killed /ˈkɪld/ 形容詞
Kill, v. t. [imp. & p. p. Killed p. pr. & vb. n. Killing.]
1. To deprive of life, animal or vegetable, in any manner or by any means; to render inanimate; to put to death; to slay.
Ah, kill me with thy weapon, not with words ! --Shak.
2. To destroy; to ruin; as, to kill one's chances; to kill the sale of a book. “To kill thine honor.”
Her lively color kill'd with deadly cares. --Shak.
3. To cause to cease; to quell; to calm; to still; as, in seamen's language, a shower of rain kills the wind; new sound insultation killed the loud noises from outside.
Be comforted, good madam; the great rage,
You see, is killed in him. --Shak.
4. To destroy the effect of; to counteract; to neutralize; as, alkali kills acid.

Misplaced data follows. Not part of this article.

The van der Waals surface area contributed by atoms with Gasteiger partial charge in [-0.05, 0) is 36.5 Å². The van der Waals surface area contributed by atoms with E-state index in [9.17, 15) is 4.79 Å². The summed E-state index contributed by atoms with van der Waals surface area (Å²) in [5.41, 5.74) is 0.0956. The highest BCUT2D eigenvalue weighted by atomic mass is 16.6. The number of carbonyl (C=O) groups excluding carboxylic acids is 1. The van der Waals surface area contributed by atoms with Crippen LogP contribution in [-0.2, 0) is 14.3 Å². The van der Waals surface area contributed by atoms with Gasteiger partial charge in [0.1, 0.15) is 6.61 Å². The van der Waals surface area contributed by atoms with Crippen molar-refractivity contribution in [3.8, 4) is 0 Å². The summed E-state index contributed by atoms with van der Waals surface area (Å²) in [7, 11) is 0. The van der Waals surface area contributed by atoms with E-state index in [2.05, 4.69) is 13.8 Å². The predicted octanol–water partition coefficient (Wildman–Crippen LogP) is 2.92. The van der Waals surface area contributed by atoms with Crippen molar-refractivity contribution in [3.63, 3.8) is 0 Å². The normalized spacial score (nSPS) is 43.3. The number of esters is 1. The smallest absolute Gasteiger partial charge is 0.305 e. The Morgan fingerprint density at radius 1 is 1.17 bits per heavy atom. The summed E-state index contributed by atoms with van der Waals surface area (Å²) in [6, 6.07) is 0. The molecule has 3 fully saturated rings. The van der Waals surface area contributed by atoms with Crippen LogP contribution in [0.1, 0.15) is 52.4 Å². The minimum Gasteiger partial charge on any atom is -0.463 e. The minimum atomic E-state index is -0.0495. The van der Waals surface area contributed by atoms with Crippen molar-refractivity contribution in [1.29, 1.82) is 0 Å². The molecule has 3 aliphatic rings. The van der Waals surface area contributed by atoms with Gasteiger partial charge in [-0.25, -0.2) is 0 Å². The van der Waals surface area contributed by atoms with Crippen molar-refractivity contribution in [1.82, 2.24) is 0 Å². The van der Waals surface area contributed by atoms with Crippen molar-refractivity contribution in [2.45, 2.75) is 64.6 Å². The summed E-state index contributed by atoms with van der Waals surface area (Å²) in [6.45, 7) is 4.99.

To kill time, to busy one's self with something which occupies the attention, or makes the time pass without tediousness.
Syn: -- To murder; assassinate; slay; butcher; destroy. -- To Kill, Murder, Assassinate. To kill does not necessarily mean any more than to deprive of life. A man may kill another by accident or in self-defense, without the imputation of guilt. To murder is to kill with malicious forethought and intention. To assassinate is to murder suddenly and by stealth. The sheriff may kill without murdering; the duelist murders, but does not assassinate his antagonist; the assassin kills and murders.